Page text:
Other courts have articulated the standards somewhat differently see, for example, Zeigler v. Callahan, 659 F.2d 254, 272 (1st Cir.1981) but the difference seems more in language than in substance. In a supplementary annotation to that relied upon in Vandegrift, found in 19 A.L.R.4th 368 (1983), the commentator does not mention the five factors but instead concludes, in relevant part:

"[I]t has been recognized expressly or by apparent implication in numerous cases throughout the annotation that it is improper for the prosecution to call as a witness one whom it knows will certainly invoke the privilege against testifying on the ground of self-incrimination, with the sole purpose or design of having the jury observe that invocation. Obviously, it is difficult to demonstrate that the prosecution had this sole purpose or design, and it would be necessary, in any event, to demonstrate prejudice to the accused in order to effect the reversal of a conviction. Hence, the cases most commonly turn on the extent of the prejudice resulting to the accused, in all the circumstances, from the fact that the witness called did invoke the privilege, whether or not it is clear that the prosecution's sole or main purpose or design was to provoke such invocation."

Id., 373.

As the recent annotation indicates, this is becoming a more common problem plaguing both trial and appellate courts. Perhaps as a prophylactic rule to avoid even an argument of prosecutorial misconduct or an inappropriate reliance on inferences drawn from invocation of the privilege some courts have recommended and followed the procedure, at least in cases where the existence of the privilege is questionable, of ascertaining the witness's availability outside the presence of the jury. See, for example, United States v. MacCloskey, 682 F.2d 468, 478 n. 19 (4th Cir.1982):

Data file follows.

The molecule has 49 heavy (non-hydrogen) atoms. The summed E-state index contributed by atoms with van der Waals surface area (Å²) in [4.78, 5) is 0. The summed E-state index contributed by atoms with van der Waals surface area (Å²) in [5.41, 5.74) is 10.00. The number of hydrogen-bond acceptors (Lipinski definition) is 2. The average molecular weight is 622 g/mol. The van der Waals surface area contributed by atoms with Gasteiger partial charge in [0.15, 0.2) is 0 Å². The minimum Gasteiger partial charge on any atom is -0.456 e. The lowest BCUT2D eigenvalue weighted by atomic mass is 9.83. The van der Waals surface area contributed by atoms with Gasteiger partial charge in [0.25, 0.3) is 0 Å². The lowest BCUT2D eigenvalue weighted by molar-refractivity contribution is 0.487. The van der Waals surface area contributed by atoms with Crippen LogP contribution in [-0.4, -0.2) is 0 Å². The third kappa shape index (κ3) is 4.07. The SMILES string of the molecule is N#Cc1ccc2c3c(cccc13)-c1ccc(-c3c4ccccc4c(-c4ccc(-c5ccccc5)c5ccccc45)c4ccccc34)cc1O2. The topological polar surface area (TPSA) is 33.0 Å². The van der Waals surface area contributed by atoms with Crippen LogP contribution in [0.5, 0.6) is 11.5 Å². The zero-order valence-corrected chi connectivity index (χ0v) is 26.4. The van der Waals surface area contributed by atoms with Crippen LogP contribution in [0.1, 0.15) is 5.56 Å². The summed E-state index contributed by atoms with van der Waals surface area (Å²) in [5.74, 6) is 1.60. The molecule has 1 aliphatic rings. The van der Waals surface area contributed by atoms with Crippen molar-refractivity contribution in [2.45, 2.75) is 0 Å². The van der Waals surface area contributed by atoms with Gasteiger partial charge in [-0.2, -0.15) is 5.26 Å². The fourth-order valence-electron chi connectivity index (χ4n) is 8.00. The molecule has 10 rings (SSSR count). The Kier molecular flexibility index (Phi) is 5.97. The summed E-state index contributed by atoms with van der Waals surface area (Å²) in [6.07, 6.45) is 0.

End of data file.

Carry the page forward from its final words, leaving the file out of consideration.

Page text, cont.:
"We think that the best procedure to follow after a witness has improperly invoked the Fifth Amendment or any privilege in such a situation, is to issue an order, outside of the jury's presence, directing him to testify and admonishing him that his continued refusal to testify would be punishable by contempt."

See also United States v. Zappola, 646 F.2d 48, 54 (2d Cir.1981); Annot., supra, 19 A.L.R.4th, at 418-20.